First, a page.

How to Organize the Citizen Data Scientists

What is a Citizen Data Scientist (CDS)?

Gartner defines a citizen data scientist as a person who can perform both simple and moderately sophisticated analytical tasks, but whose primary job function is outside the field of statistics and analytics. Citizen data scientists are super users of various BI and statistical tools at an organization.

These power users have developed or are keen to develop a skill-set that is in very high demand. Additionally, they bring deep domain knowledge and organizational context which an expert data scientist may lack. Therefore, organizations must recognize them and find ways to leverage them to the fullest. 

These days the quest for the next competitive advantage has to be constant and consistent. Unprecedented amounts of data and technological innovations can give such an edge, but only to those who are seeking it while maintaining daily operations. 

Empowering citizen data scientists can build such agility into the culture of the organization. 


As the pace of the market and the complexity of data projects increase, citizen data scientists can help capitalize on opportunities and dodge threats that were previously unforeseen. But in doing so they often run into challenges like:

  • Silos that make information less accessible and more disconnected
  • Policies and procedures that clog new ideas
  • Pressures to meet benchmarks that create tunnel vision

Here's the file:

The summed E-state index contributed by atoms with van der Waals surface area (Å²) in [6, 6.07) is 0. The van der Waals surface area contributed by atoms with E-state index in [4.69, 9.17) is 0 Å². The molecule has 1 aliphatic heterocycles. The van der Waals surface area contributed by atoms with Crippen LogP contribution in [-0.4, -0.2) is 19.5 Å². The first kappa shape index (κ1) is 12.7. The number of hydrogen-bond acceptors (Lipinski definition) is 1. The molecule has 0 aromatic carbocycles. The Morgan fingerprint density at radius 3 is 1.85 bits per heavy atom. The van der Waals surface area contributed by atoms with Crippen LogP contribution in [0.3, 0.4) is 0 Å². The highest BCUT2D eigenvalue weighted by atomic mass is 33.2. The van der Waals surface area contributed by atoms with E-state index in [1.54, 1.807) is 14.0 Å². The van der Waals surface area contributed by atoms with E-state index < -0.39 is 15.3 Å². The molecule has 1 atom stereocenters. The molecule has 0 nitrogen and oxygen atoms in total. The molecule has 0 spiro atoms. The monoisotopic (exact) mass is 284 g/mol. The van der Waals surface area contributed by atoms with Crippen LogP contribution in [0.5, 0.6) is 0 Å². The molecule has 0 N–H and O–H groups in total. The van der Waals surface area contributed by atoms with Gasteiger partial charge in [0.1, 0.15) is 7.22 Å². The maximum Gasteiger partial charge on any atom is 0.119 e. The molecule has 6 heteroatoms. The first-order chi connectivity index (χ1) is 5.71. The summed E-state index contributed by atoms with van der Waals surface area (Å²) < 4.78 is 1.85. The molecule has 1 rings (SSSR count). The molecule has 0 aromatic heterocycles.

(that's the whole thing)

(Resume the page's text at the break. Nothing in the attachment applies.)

• Complacency or insufficient buy-in that blocks innovation
  • A limited number of leaders to inspire and sustain change

John Kotter lists these 5 factors as limitations of a hierarchical organization. He further notes that when organizations are structured as hierarchies, they are optimized for efficiency rather than speed. While a pyramid structure meets the daily demands of running a company, it is not equipped to meet the bullet-like pace of the business world. It often gets in the way of identifying the most critical elements early enough to execute innovative responses.

Citizen data scientists run into these issues because their projects often touch multiple levels of the hierarchy, horizontally and/or vertically. The hierarchical reporting structure can unwittingly get in the way of their ability to respond to market challenges creatively and with speed.

A common way to deal with such inherent limits is to bring together interdepartmental teams to tackle problems or utilize resources that span across multiple departments. Such efforts can make silo walls thinner but the walls still exist. The policies and procedures can sometimes multiply because of the numerous departments involved. New inter-department benchmarks can impede just as much. The teams trade silos for speed bumps and potholes.

Solution = Dual Operating System

To harness the power of CDSs within the hierarchy of large organization, Kotter’s dual operating system might be the key. 

The existing structures and processes that together form an organization’s operating system need an additional element to address the challenges produced by mounting complexity and rapid change. The solution is a second operating system, devoted to the design and implementation of strategy, that uses an agile, network like structure and a very different set of processes. The new operating system continually assesses the business, the industry, and the organization, and reacts with greater agility, speed, and creativity than the existing one.

John Kotter's Dual Operating System for Citizen Data Scientists
John Kotter’s Dual Operating System

A dual operating system would be such that the network of CDSs complements the existing hierarchy. The CDS network would be the more dynamic counterpart of the organization that can take on and prioritize projects as needed. While the hierarchy may not change quarterly or even annually, the network can evolve as needed, as often as needed. Being outside the bureaucratic layers, allows individuality, creativity and innovation to proceed in the network at much greater pace.